New Clear Vision

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Tales from the Vault

October 31, 2013 By: NCVeditor Category: Matt Meyer, Politics

Occupy Halloween

by Matt Meyer

{Editor’s Note: This article originally appeared on New Clear Vision in October 2011.}

For everyone who wants to support the inspiring and growing “Occupy Wall Street,” “Occupy Together,” and “Occupy the Hood” movements but is feeling too busy, too scared, too overwhelmed, too young or too old (even too middle-aged!), too tired, too cautious, too far away from the center of the action, too involved with work or parenting or just trying to survive; for everyone: a simple suggestion…

THIS HALLOWEEN, WEAR A “V” MASK

For Victory & Peace, For Vigilance Against Injustice, For a Vision of a New & Better Tomorrow. (more…)

A Story and a Book

February 15, 2012 By: NCVeditor Category: Community, Matt Meyer, Politics

On the Nature of Violence and Nonviolence

by Matt Meyer

Amidst a bombardment of Black Bloc commentary, questions about the militarized nature of tear-gas toting police, and the ever-frustrating all-too-abstract dialogues about the meanings of nonviolence, violence, strategy, tactics, and principles, comes a simple story (and a complicated book) straight out of Occu-politics. First, though, some defining of terms:

Nonviolence (a term some have called ‘a word seeking to describe something by saying what it is not’) is used in as wide a variety of ways as there are flavors of ice cream. For some, it is strategic and revolutionary, for others principled and philosophical; for some it is a way of life and for others a mere tactic. For most practitioners, it is an often-tantalizing combination of the above. Our story will hope to add some clarity.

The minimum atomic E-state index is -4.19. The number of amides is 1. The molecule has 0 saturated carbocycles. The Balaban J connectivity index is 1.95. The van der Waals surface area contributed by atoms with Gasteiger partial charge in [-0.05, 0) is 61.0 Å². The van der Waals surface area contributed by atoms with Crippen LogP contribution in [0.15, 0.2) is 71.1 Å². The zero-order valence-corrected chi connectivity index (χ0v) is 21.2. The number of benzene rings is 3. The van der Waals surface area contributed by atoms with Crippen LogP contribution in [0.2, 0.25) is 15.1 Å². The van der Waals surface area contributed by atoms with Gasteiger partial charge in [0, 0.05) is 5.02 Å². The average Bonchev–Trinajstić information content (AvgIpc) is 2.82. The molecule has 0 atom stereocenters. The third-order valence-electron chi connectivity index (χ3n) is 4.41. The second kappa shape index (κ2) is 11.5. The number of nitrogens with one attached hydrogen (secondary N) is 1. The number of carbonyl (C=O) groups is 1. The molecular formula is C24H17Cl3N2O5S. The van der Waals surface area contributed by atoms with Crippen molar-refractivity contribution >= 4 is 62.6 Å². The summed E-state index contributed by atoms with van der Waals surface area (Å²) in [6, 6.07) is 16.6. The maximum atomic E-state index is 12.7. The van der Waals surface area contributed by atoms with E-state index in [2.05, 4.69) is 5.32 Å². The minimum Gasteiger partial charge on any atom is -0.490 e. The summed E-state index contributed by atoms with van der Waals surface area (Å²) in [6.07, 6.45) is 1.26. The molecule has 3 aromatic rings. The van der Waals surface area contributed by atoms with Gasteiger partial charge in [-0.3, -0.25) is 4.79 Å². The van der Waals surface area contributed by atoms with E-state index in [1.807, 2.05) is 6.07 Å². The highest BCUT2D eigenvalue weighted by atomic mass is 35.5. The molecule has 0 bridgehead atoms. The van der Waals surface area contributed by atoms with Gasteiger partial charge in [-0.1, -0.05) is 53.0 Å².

Violence, as we sadly know too well, goes well beyond war to include domestic violence, random street crime, repression, and even poverty — responsible for more death than most other forms combined. But sometimes, despite this variety, it seems that the images of violence which come quickest to our minds are that of an angry kid with a rock or a gun. Our book will try to turn that image on its head. (more…)

Nonviolent Nigeria

February 03, 2012 By: NCVeditor Category: Culture, Economy, Matt Meyer, Politics

The Roots (and Routes) of Resistance

by Matt Meyer

It is tough now to believe: Chidi Nwosu was murdered just a little over one year ago. He was hardly the first prominent Nigerian human rights leader to be assassinated, nor was he the last before the Occupy Nigeria movement of 2012 began taking to the streets, forming a new, nationwide emphasis on the need for sweeping economic and political change in one of the most populated and resource-rich corners of the planet. Nwosu, founder and president of the Human Rights, Justice and Peace Foundation (HRJPF), was a friend and colleague of the secular pacifist War Resisters International — but his death was anything but nonviolent. Tortured in his home while his wife and young daughter were locked in an adjacent room, he was shot in the head and dragged around the house as a symbol of what happens to those who dare take on questions of police misconduct, government corruption, and an end to rule by multinational corporations. It is no coincidence that this killing took place a short time after a major conference had been held (with Nwosu as central organizer), linking the issues and calling for a “total cleansing” of the Nigerian scene. (more…)

Collective Radical Imagination

February 01, 2012 By: NCVeditor Category: Community, Economy, Guest Author, Politics

From Building Tents to Building Movements: Reflections from Occupy DC

by Vasudha Desikan and Drew Franklin

WELCOME TO D.C.

“Occupy is not a panacea, but an opening. It will help us clear the way to a more mature political landscape. It has begun to breathe in the many currents of dissatisfaction and breathe out a new radical imagination.”Vijay Prashad